Tuesday, 11 June 2013

The Human Centipede First Sequence - A Horrifying Review

That’s it! I have to say something, or I’m going to explode! It may sound like I’m a little furious, or overexcited to speak out. Maybe I am. Last week, I was browsing Netflix, (like I always do), looking for a good movie to watch. Still searching, I finally noticed The Human Centipede (First Sequence), originally released in 2009, written and directed by Tom Six.  My friends said this title was utterly disturbing as well as disgusting, so being the movie lover that I am, I decided to check it out, see what the hype was all about.
They were right, it’s totally vile! Over an hour and half of footage, I was deeply disturbed with what I saw. Everyone who knows me, knows I am a fan of the horror genre. Bearing that in mind, I thought I wouldn’t mind the gory details that made up each scene. Thinking about it now, it’s not so much the blood, guts and gore. I’m used to seeing that on the big screen.  It’s the concept / theme of the movie that disturbs me the most. Sure, it has the traditional connotations and iconography of the horror genre. There were blood guts and gore, as you’d expect. Director Tom Six decides to take the concept of gore to another level.

24 hours later, I find out that the idea behind this production actually came from a conversation between the director and his friend sitting in a pub. According to them, this was the best way to punish a pedophile. Anyway, The Human Centipede: First Sequence is the story of a mad scientist, Dr. Heiter (Dieter Laser), with an obsession for  centipedes. Then, three people are captured and taken to an operating room.

The victims are wide awake, screaming till their heart’s content, while the mad doc explains the procedure of the surgery, which he proudly calls siamese triplets. (Three people on all fours attached together by mouth to anus). At least he had the courtesy to apply anaesthetic before proceeding with his mad antics!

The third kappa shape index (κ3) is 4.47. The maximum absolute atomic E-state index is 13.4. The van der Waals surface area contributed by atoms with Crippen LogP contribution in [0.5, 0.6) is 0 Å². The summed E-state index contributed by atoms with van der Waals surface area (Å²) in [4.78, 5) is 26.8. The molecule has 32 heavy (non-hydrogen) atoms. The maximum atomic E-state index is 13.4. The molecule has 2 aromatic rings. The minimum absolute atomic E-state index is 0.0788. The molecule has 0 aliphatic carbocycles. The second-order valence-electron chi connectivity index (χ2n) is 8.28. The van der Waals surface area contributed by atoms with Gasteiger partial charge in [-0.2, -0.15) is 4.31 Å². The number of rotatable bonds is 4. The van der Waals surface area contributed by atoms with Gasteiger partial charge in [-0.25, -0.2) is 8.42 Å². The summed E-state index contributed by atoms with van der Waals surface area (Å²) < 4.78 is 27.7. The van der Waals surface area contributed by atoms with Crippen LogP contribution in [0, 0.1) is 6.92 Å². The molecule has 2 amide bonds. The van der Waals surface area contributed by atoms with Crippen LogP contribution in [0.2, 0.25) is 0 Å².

During this process, I seriously didn’t know what to think anymore. Knives and other surgical equipment were being impaled into innocent people’s body.

All you see is a sick doc getting enjoyment from inflicting pain. This movie just turned into a cult film.

The victims are Lindsay (Ashley C. Williams) and Jenny (Ashlynn Yennie), two Americans visiting Germany for the first time, as part of their European trip. Their rental car has a punctured tyre, and with nowhere else to go, walking through the woods, they find this beautiful house in the distance. Looking at the house, you wouldn’t assume the home owner is responsible for disgusting and disturbing acts.

And the lead, as it is identified by the mad doc himself, is Katsuro (Akihiro Kitamura) an Asian male. As an observer, I don’t know where he came from. Knocked out and clamped into the hospital bed with no mercy shown from the doc.I don’t want to sit here and provide spoilers; in case you awesome people want to see this production. If freaking the hell out of his audience was the director’s intention, then Six succeeded.

I hate the concept and hate is a strong word! I noticed missing pieces of the storyline. For example, how come no one was searching for the two girls? They were on the phone to a friend in the hotel. bearing that in mind, wasn’t anyone worried when these girls vanished into thin air? How come the rental car company didn’t demand their car back? I know it sounds stupid. You may think it’s funny, that I’m sitting here picking at the plot;  but it really frustrated me. Didn’t your Mum ever tell you not to take a drink from strangers? There’s your first mistake!

If you’re a movie fanatic, you’d know movies always follow a particular pattern, especially when it comes to the horror genre. (Read ‘Five Factors Of Horror’ written by yours truly). A brunette always defeats the villain. This is a predominant element of the genre. Well, The Human Centipede; First Sequence seems to have broken the pattern. “Bye Bye pretty brunette!” So, if that’s the case, is it fair to call this movie a horror? Shouldn’t it be considered as a cult film? So, there it is. A rant that became a horrifying review!

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